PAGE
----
The Halt All Racist Tours movement at 50: the power of protest

Date: Saturday 12th October, 9:30am to 1:30pm

Location: Taiwhanaga Kahau — Auditorium (lower ground floor), Corner Molesworth and Aitken Streets, Wellington. Entrance on Aitken Street.

Cost: $10 door sales 

Contact: events.natlib@dia.govt.nz

Prominent New Zealand activists discuss the importance and future of protest and dissent

50 years on from the formation of the Halt All Racist Tours movement (HART), join prominent New Zealand activists for a discussion on the importance and future of protest and dissent.

Protest and how it changed New Zealand

The years between 1969 and 1985 irrevocably changed New Zealand and the way we see ourselves and the wider world.

From the 1969 formation of HART to the cancellation of the 1973 tour, the 1976 Montreal Olympic boycott, the 56 days of unprecedented protest against the 1981 Springboks rugby tour to the decision by the New Zealand High Court to grant an injunction stopping the All Blacks from touring South Africa in 1985, New Zealand was at war with itself.

HARTS’s protest and what did it achieve

By 1981, the issue of sporting contact with South Africa, for a long time a litmus test for a wide-ranging set of New Zealand values, had become, sublimely at least, more about New Zealand than South Africa.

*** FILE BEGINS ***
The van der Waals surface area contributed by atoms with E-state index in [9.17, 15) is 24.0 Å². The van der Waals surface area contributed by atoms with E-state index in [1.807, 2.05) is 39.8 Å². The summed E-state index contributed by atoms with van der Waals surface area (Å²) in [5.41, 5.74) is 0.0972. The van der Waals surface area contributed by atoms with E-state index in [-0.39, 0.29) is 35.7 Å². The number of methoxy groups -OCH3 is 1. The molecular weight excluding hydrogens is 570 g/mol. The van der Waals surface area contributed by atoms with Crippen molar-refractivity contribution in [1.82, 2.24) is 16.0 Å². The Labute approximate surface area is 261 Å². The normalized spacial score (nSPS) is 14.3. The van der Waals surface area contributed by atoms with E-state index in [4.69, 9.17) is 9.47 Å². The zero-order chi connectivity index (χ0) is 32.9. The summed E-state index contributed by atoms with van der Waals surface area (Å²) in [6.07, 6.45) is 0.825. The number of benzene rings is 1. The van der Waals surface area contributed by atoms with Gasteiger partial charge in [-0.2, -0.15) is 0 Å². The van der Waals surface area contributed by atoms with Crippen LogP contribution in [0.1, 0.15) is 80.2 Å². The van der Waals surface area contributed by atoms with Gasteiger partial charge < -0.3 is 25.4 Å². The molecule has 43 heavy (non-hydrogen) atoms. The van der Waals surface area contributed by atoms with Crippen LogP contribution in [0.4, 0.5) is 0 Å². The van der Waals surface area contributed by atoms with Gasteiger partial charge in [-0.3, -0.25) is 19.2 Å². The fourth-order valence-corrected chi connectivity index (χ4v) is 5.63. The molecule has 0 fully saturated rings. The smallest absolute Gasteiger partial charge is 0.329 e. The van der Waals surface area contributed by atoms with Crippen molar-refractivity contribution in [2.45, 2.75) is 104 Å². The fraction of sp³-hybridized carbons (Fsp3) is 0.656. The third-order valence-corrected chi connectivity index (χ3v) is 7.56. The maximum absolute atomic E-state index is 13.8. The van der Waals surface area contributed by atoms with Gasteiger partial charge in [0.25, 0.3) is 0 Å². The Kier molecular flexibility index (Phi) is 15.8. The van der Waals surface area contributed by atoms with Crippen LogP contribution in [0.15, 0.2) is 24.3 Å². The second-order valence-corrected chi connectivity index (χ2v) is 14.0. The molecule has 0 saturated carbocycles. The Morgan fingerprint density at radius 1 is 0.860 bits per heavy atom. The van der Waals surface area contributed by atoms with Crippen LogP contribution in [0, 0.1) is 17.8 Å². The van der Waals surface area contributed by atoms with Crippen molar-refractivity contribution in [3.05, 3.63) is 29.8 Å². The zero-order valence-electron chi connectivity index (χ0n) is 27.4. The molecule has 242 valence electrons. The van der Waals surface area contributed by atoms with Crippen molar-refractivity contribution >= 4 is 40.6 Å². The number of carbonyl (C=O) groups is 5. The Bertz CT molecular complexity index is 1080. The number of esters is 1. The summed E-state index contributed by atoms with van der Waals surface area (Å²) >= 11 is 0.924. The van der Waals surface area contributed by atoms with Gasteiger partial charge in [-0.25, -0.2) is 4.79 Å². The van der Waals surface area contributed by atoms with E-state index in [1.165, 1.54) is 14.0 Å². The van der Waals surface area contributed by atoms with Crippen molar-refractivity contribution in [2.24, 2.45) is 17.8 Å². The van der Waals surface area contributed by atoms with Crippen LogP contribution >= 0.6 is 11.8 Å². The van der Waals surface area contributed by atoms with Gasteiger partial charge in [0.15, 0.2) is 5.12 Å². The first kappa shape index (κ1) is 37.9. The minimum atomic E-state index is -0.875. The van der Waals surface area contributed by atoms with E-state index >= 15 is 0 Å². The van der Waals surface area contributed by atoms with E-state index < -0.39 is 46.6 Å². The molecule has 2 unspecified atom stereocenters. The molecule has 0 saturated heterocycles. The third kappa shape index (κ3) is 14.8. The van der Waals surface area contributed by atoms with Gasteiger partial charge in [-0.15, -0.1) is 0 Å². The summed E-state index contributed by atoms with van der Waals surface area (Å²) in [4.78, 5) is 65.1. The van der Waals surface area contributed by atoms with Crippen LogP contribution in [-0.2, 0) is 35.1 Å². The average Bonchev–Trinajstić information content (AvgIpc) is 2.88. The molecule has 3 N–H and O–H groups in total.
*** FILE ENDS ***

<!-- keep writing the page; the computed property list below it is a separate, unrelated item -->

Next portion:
As New Zealand moved from being a grey, conservative, post second world-war society to a country with a more bi-cultural approach to domestic race issues and a more liberal, internationalist approach to world issues, what was the role played by HART and other anti-apartheid and anti-racist groups to effecting this change? How powerful was HART’s protest and what did it achieve? 

Join us for a dynamic exchange of ideas focussing on the past and present with a view to the future.

About the speakers

Sessions will be chaired by Simon Wilson and Rosslyn Noonan. Presenters include:

  • Sue Bradford — activist, academic and former New Zealand politician
  • Bob Burgess — former New Zealand Rugby player, All Black from 1971 to 1973
  • Linda Burgess — short story writer, script and televisions writer, novelist and reviewer
  • Moana Jackson — lawyer specialising in Treaty of Waitangi and constitutional issues
  • Trevor Richards — HART founding chairman
  • John Minto — national organiser of HART
  • Dave Wickham — sports fanatic HART activist
  • Morgan Godfery — writer and trade unionist
Hart Badge — HART 1973